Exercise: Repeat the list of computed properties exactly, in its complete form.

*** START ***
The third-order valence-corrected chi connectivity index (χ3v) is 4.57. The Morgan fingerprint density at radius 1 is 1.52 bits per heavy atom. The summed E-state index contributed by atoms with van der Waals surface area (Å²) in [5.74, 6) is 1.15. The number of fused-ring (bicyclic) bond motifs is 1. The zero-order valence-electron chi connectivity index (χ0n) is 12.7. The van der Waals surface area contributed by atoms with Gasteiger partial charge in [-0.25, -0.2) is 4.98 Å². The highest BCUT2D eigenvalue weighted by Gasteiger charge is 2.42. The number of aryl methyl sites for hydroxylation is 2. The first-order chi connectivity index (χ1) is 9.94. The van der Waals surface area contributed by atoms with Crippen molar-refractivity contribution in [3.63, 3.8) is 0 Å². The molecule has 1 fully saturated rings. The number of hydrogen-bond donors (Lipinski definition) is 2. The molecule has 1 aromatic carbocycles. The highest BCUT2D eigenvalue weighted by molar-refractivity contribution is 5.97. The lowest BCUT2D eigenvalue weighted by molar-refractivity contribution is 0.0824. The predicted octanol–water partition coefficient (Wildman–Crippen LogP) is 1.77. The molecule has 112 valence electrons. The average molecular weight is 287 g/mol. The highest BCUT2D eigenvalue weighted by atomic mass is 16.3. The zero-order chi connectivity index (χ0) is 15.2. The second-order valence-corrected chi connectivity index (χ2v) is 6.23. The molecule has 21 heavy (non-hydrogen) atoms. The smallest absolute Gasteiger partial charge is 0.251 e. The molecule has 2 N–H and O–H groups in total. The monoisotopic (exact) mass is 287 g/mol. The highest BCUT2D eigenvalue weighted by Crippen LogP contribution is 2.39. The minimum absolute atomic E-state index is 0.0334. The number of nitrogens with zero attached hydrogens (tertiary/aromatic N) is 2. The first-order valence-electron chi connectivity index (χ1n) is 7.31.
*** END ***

The third-order valence-corrected chi connectivity index (χ3v) is 4.57. The Morgan fingerprint density at radius 1 is 1.52 bits per heavy atom. The summed E-state index contributed by atoms with van der Waals surface area (Å²) in [5.74, 6) is 1.15. The number of fused-ring (bicyclic) bond motifs is 1. The zero-order valence-electron chi connectivity index (χ0n) is 12.7. The van der Waals surface area contributed by atoms with Gasteiger partial charge in [-0.25, -0.2) is 4.98 Å². The highest BCUT2D eigenvalue weighted by Gasteiger charge is 2.42. The number of aryl methyl sites for hydroxylation is 2. The first-order chi connectivity index (χ1) is 9.94. The van der Waals surface area contributed by atoms with Crippen molar-refractivity contribution in [3.63, 3.8) is 0 Å². The molecule has 1 fully saturated rings. The number of hydrogen-bond donors (Lipinski definition) is 2. The molecule has 1 aromatic carbocycles. The highest BCUT2D eigenvalue weighted by molar-refractivity contribution is 5.97. The lowest BCUT2D eigenvalue weighted by molar-refractivity contribution is 0.0824. The predicted octanol–water partition coefficient (Wildman–Crippen LogP) is 1.77. The molecule has 112 valence electrons. The average molecular weight is 287 g/mol. The highest BCUT2D eigenvalue weighted by atomic mass is 16.3. The zero-order chi connectivity index (χ0) is 15.2. The second-order valence-corrected chi connectivity index (χ2v) is 6.23. The molecule has 21 heavy (non-hydrogen) atoms. The smallest absolute Gasteiger partial charge is 0.251 e. The molecule has 2 N–H and O–H groups in total. The monoisotopic (exact) mass is 287 g/mol. The highest BCUT2D eigenvalue weighted by Crippen LogP contribution is 2.39. The minimum absolute atomic E-state index is 0.0334. The number of nitrogens with zero attached hydrogens (tertiary/aromatic N) is 2. The first-order valence-electron chi connectivity index (χ1n) is 7.31.